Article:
In line with the latest government guidance, we've put in place further measures in England to help customers practice social distancing. This includes limiting the available seats on buses.
Face coverings are compulsory when using public transport in England and Scotland. In Wales you must wear a 3 layer face covering on public transport and put it on before travelling unless you are exempt. It is also now compulsory to wear face coverings when using indoor public transport hubs in England only.
The safety of our customers and employees is our priority, so please avoid busy times, use contactless payment and take your litter with you. For up to date information see our Coronavirus page
26 Feb 2018
Bus drivers at Stagecoach’s Gillmoss depot have joined forces to support the Teenage Cancer Trust funded facility within the Oncology Unit at Alder Hey Children’s Hospital.
Drivers from across Merseyside have donated part of their salary raising £750 in the process. The donation was match-funded by the management team at Stagecoach ensuring a total of £1,500 was handed over to the charity.
Billy McIntyre, from Childwall and a Stagecoach driver of over eight years, was at the hospital on behalf of the bus operator to meet some of the team from Teenage Cancer Trust and see the facilities first hand. Billy’s wife, Mary, has worked at the hospital as a ward clerk for the last four years and has helped hundreds of patients throughout her time.
He said: “I’ve been bowled over by the outstanding work that goes on here. I know first-hand that what these doctors and nurses do on a daily basis is nothing short of incredible. This is our way of saying thank you to everything that you do.
“My wife has told me all about the outstanding work that goes on here so I am thrilled that this money will be going towards such a worthwhile cause. I think everyone knows someone that has been affected by cancer so it is only right that we give back in whatever way we can.”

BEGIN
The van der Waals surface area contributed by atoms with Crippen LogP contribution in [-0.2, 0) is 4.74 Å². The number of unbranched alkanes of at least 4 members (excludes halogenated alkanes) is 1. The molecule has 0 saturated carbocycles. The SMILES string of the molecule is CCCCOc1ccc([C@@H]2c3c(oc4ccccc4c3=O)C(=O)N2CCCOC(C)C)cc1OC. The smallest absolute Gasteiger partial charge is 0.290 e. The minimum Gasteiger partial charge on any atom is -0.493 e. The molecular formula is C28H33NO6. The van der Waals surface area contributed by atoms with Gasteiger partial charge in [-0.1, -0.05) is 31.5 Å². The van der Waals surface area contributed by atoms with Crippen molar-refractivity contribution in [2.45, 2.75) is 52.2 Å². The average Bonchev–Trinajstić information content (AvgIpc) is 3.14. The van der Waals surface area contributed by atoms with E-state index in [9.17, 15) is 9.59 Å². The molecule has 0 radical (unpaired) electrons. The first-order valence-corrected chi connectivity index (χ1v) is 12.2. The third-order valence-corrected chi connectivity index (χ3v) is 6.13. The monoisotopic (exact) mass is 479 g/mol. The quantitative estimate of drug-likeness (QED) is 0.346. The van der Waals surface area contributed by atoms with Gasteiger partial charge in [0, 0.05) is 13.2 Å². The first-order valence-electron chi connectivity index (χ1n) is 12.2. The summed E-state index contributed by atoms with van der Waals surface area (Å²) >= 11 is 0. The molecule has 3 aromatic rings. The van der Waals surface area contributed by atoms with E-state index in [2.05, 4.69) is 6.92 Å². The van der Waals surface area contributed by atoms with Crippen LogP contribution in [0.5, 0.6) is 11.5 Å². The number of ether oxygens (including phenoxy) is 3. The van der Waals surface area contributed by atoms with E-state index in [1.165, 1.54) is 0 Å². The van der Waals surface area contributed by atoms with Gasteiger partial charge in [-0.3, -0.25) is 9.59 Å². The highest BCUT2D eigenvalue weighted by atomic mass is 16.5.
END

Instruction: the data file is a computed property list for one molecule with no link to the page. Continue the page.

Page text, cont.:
The Teenage Cancer Trust facilities at Alder Hey support 13-19 year olds who are undergoing treatment for various types of cancer, and learned more about the range of support that is provided within this state of the art unit.
Originally opened in 2003 at the old Alder Hey Children’s Hospital site, Teenage Cancer Trust provided £270k to help enhance a dedicated teenage and young adult facility within the new hospital’s oncology unit in 2015. There are 4 en-suite in-patient bedrooms and a day care bay with a further two beds. The rooms are bright and colourful and contain TV, laptop, games consoles and free wi-fi. There is also a social space with home cinema system, pool table, jukebox and breakfast bar.
Teenage Cancer Trust worked with patients on the design, making it feel more like a home from home than a hospital ward, and a space where young people can get together to support each other through treatment.
Vanessa Simmons, head of West and Wales at Teenage Cancer Trust, said: “We are delighted that staff from Stagecoach have chosen to support Teenage Cancer Trust by donating £1500. Every penny will help us to support teenagers and young adults facing a diagnosis of cancer.
“We have come so far in our mission to help young people suffering from this devastating disease. There is, however, still much more to do and for every young person we help, there is another we can’t, which is why we are so very grateful to have their support.”
Rob Jones, managing director at Stagecoach Merseyside, Cheshire and Lancashire, said: “This is a fantastic gesture by our drivers and one that we were more than happy to match.
“I am delighted to see our drivers taking such an interest in supporting the local community. It’s something that we encourage all of our drivers to do.”